Tech development and Human 1.0

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26 August 2016 | 0

Paul HearnsIt has often been pointed out that while technology develops at a furious pace, we are still very firmly stuck on Human 1.0.

While Human 1.0 has shown itself to be a highly adaptable species, it does take a little time and a lot of help, usually in the form of education.

And it is exactly that point that was being made by a cybersecurity expert in advising how to tackle the aftermath of a hack.

“The consequences of an attack need to be communicated to users, not just in terms of the organisation and the law, but also in human terms to the humans involved”

Tyler Cohen Wood, having spent more than a decade with the US Defence Intelligence Agency as senior intelligence officer and deputy division chief for cybersecurity, now works with companies to figure what happened and batten things down after an attack, warns that hackers are increasingly going after humans as the weak point in an organisation, as security measures become ever more effective.

Hack the human
Cohen Wood points out that it is much harder to look for and exploit vulnerabilities in hardware, applications, platforms and operating systems than it is to simply trick someone into doing something that would allow an attacker access to an organisation.

This is not a new phenomenon, but it is an increasingly common one — one that needs to be addressed immediately.

Cohen Wood says that education is the best measure, with awareness programmes and training to ensure that users know what to expect and what must be done.

She makes good points about information restrictions that work on a need to know basis, and segregation to ensure that once in, an attacker doesn’t necessarily have access to the crown jewels immediately. Again, all of this is sagely advice. She goes on to emphasise the importance of executive buy-in too. C-Suite support is key to foster such initiatives and have security taken to the heart of the way that an organisation works.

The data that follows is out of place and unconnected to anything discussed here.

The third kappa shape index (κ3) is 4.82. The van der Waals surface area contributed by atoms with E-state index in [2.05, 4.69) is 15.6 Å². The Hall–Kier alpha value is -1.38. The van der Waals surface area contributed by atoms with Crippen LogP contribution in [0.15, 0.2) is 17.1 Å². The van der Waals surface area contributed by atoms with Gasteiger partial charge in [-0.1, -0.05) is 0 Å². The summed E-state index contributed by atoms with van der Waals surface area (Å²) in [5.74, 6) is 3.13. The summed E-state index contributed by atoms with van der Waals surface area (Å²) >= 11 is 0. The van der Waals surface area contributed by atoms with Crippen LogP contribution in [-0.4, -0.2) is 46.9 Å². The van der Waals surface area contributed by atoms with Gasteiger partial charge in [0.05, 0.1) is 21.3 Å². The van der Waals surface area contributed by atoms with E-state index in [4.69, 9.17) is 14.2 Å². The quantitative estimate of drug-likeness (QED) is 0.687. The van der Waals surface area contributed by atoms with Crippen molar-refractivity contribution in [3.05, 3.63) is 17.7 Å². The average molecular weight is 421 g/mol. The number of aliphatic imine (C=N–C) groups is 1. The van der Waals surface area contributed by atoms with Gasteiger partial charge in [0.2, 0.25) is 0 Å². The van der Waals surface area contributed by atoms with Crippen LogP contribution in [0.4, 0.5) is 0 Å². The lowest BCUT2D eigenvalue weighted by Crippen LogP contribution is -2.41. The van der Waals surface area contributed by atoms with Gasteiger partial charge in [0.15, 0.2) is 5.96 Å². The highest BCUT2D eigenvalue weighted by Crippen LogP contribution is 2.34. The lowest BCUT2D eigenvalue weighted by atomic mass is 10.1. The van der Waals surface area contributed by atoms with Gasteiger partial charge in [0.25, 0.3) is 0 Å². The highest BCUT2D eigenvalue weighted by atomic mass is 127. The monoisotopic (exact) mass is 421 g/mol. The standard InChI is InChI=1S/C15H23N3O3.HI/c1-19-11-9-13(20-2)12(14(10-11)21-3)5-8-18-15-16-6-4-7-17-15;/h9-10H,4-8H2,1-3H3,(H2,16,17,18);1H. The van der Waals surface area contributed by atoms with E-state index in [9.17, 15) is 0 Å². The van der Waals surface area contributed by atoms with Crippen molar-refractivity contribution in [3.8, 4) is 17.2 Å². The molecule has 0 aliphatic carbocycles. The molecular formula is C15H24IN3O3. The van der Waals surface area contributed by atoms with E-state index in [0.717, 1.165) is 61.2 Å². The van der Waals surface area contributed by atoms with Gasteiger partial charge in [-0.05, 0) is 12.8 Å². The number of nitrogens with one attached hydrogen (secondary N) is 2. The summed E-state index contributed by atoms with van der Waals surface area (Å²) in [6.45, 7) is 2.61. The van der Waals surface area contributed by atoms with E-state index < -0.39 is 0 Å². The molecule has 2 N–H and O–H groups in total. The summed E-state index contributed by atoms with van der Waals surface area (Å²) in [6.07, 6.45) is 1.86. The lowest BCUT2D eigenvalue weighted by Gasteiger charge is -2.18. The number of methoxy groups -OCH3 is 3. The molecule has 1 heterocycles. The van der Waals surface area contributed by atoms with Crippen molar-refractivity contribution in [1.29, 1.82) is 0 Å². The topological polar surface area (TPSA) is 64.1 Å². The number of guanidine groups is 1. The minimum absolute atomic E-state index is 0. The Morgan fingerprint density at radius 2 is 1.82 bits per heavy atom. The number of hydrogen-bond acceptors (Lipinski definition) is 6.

However, an organisation is only ever made up of people and there are far more people at the lower levels than there are at the top. To truly address the Human 1.0 element of the equation, more than just education and awareness is needed. To truly tackle cybersecurity now, and tomorrow, user buy-in is necessary too, and arguably, harder to achieve than that from executives.

User investment
To have the average user invested to the point where they are vigilant and alert to threats, they must be convinced of the benefits of staying secure. They must be made aware of the fact that if they are the cause of, or a major contributor to, a breach, even through inadvertence, that this may be an albatross that hangs about their neck for many years to come.

Not only that, but in the event of a major breach, especially if made public, such as under the new disclosure rules in the GDPR, the very organisation may be under threat, and with it heir job.

The consequences of an attack need to be communicated to users, not just in terms of the organisation and the law, but also in human terms to the humans involved. This is especially pertinent when so many of the successful attacks are now based around information gathered through social media. Users can have their personal information, as revealed through social media, ruthlessly used against them in a carefully crafted targeted attack. That alone can be quite a harrowing experience.

Changing behaviour
I am not advocating the fear approach, but realistically portraying what can happen in such instances will surely galvanise users into a more responsible behaviour mode when the potential consequences, across the board, are fully described.

And finally, another issue worth mentioning from the human side is victim blaming. Both from the organisation and the individual perspective, victim blaming is a negative, but all too frequent, response to a cybersecurity incident. As has been shown in other areas of law enforcement, victim blaming can lead to under or non-reporting, as well as a reluctance to give details of incidents to support full investigation. If someone feels they will be blamed, they will not volunteer, and a potential opportunity for early identification is lost.

So while Cohen Wood makes some good points about handling a hack, the human element, I would strongly argue, needs more work from the human perspective to keep people and organisations safe in this and the next cybersecurity landscape.

 

 

 

 

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